The social indicators in a state of 60 million people tell a different tale from the Vibrant Gujarat story being pushed by Mr Narendra Modi. Economist Vidyut Joshi, former vice-chancellor of Bhavnagar University, notes with regret that the high economic growth in Gujarat has been at the expense of basic human development.
Infant mortality, one of the best indicators of the success of a government, is a low ranking 11th with 44 deaths per 1,000 live births. Dr Joshi says, “The Unicef’s State of the Children Report 2012 confirms that every second child under the age of five in Gujarat is undernourished and three out of four are anaemic. The gender ratio was 921 in 2001 but this has declined to 919 in 2011 while the girl child ratio has worsened from 964 in 2001 to 890 in 2011.”
A report published by the Union ministry of statistics and programme implementation, Children India 2012: A Statistical Appraisal, emphasised that between 40 and 50 per cent of children in Gujarat are underweight. Other states in this low weight category are Meghalaya, Chattisgarh, UP and Orissa.
Environmental and educational activist Mahesh Panday, director of Paryawaran Mitra, said, “While the BJP claims to have achieved 100 per cent enrolment in primary schools, the UNDP has ranked it at the 18th position in keeping children in schools.”
Mr Panday points out that Gujarat has decided to shut down more than 7,000 primary schools. He said, “The reason being given to us is that less than 100 children enrolled in each of these schools. But most of these schools cater to children hailing from small villages with small populations. No one is asking what will the future be of these kids once they lose the neighbourhood school.”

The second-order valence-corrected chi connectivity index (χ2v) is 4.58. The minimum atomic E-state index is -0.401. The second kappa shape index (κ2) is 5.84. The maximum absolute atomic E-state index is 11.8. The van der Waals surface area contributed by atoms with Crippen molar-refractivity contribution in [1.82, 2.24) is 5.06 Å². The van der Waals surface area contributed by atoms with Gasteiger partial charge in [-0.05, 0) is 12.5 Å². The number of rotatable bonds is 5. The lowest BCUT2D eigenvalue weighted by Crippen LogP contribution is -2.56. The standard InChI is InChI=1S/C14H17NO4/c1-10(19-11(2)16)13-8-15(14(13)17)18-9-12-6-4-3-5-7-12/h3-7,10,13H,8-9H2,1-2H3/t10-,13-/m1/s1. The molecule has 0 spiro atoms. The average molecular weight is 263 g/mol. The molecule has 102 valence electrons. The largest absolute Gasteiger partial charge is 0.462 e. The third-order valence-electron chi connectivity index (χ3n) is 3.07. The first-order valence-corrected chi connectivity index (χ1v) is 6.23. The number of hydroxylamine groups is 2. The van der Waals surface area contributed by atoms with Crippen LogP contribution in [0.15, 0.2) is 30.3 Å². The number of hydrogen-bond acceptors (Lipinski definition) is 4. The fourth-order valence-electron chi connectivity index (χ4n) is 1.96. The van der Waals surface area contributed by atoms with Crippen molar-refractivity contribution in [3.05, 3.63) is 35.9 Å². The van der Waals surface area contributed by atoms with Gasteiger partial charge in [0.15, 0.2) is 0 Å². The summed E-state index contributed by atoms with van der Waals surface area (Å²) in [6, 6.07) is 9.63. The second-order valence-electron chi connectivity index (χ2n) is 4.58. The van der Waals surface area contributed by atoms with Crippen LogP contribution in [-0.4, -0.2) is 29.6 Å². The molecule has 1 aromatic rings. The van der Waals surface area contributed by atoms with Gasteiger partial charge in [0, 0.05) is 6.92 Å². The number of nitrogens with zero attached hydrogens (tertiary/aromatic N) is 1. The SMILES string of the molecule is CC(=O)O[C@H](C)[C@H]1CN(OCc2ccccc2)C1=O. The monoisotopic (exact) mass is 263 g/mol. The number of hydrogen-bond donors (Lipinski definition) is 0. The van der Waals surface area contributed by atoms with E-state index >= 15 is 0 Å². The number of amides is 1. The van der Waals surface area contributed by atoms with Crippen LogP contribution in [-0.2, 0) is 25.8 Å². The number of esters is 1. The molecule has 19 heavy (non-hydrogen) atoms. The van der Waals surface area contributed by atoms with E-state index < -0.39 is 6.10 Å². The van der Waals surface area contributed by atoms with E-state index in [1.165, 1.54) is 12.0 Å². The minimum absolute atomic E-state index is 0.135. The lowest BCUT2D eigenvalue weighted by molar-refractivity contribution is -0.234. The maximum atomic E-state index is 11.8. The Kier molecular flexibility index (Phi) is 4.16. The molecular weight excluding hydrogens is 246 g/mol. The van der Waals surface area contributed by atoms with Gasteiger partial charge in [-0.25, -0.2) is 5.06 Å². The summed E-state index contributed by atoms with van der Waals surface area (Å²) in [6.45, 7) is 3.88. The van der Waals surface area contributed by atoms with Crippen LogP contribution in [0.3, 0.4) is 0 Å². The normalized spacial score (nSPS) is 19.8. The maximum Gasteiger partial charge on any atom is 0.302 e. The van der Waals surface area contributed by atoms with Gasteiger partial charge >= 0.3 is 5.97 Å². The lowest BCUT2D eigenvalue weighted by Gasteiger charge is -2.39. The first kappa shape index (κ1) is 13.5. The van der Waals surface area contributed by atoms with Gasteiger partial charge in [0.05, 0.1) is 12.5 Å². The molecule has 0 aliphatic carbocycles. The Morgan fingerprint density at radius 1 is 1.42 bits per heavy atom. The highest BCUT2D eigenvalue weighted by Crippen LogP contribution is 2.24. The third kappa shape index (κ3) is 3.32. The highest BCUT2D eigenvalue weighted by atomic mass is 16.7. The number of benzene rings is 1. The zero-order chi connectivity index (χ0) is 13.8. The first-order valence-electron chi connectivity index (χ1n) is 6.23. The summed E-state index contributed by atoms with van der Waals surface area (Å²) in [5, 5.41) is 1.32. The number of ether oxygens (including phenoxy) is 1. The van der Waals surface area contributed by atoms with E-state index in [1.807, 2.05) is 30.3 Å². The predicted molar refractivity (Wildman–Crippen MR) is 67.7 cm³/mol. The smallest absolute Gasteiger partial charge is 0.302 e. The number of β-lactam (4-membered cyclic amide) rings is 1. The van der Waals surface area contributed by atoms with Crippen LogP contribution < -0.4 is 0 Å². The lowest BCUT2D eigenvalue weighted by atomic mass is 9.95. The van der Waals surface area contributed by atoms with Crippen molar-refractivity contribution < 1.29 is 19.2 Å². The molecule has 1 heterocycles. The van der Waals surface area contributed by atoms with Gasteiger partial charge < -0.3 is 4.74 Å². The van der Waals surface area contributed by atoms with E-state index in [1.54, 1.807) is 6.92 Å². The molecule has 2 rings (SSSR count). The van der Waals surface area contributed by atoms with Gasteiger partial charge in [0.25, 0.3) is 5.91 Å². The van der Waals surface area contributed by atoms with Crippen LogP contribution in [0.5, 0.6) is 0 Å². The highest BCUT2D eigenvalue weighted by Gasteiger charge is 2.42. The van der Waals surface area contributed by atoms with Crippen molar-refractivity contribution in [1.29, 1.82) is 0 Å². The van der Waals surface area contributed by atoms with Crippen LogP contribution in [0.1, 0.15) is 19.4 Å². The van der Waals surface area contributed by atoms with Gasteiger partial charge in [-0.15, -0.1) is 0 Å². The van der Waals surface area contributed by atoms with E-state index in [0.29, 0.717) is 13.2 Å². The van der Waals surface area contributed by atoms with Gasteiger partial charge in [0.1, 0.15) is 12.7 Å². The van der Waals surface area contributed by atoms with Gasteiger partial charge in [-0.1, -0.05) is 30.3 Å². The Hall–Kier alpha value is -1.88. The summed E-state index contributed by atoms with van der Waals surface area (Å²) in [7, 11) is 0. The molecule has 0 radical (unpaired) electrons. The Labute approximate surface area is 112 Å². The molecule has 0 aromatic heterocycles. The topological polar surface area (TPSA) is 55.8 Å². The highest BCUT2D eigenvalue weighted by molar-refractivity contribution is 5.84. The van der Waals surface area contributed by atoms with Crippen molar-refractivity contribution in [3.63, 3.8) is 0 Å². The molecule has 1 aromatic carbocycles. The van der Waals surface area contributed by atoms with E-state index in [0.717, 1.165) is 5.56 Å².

The Gujarat Human Development report shows that female literacy has risen less than three per cent between 2001-11 while male literacy has increased by over 7 per cent in the period.
“In the Gujarat Human Development report, Gujarat had 19th position in terms of female literacy and ninth position in terms of health indicators. Following this, the state opted to do districtwise studies but the results have not been made public,” Dr Joshi said.
Primary school teachers in villages are paid `3,500 a month. “How many teachers are willing to come and teach in villages at these low rates,” Mr Pandya asks.
“The situation in primary health centres is no better. Doctors in rural areas are being paid `10,000 per month for the last 10 years. Local doctors are not willing to man PHCs and so the government has been reduced to employing doctors from UP,” he added.
In a move to reduce the number of government engineers and doctors, no Public Service Commission exam has been held for 10 years. There result is the state has stopped hiring engineers and doctors who are all perforce forced to join private service.
Environmentalists say that Gujarat’s economic boom has created environmentally dead zones. Many of its cities have seen pollution reach critical levels. These include Ankleshwar and Vapi which rank amongst the most polluted cities in India.. The rivers are going the same way. The National Water Quality Programme led by the Central Pollution Control Board positions the Sabarmati river, the Khari and the Amlakhadi as being the most polluted rivers.
The other indicators are damning. Census 2011 shows that 67 per cent of rural households have no access to toilets; 65 per cent defecate in the open.
While GDP growth under Mr Modi has been around 9 per cent, Dr Joshi points out that it was 16 per cent during the Madhavsinh Solanki and Chimanbhai Patel regimes. “We have organised six Vibrant Gujarat summits but the realisation level of investment has been 25 per cent as per government data.”
How much has a daily labourer gained in this Vibrant Gujarat? According to NSSO 2011 figures, the average wage a labourer in the informal sector in urban areas can expect in Gujarat is `106 against `218 in Kerala.
In rural areas, Punjab ranks the highest at `152 a day while Gujarat ranks 12th at `83.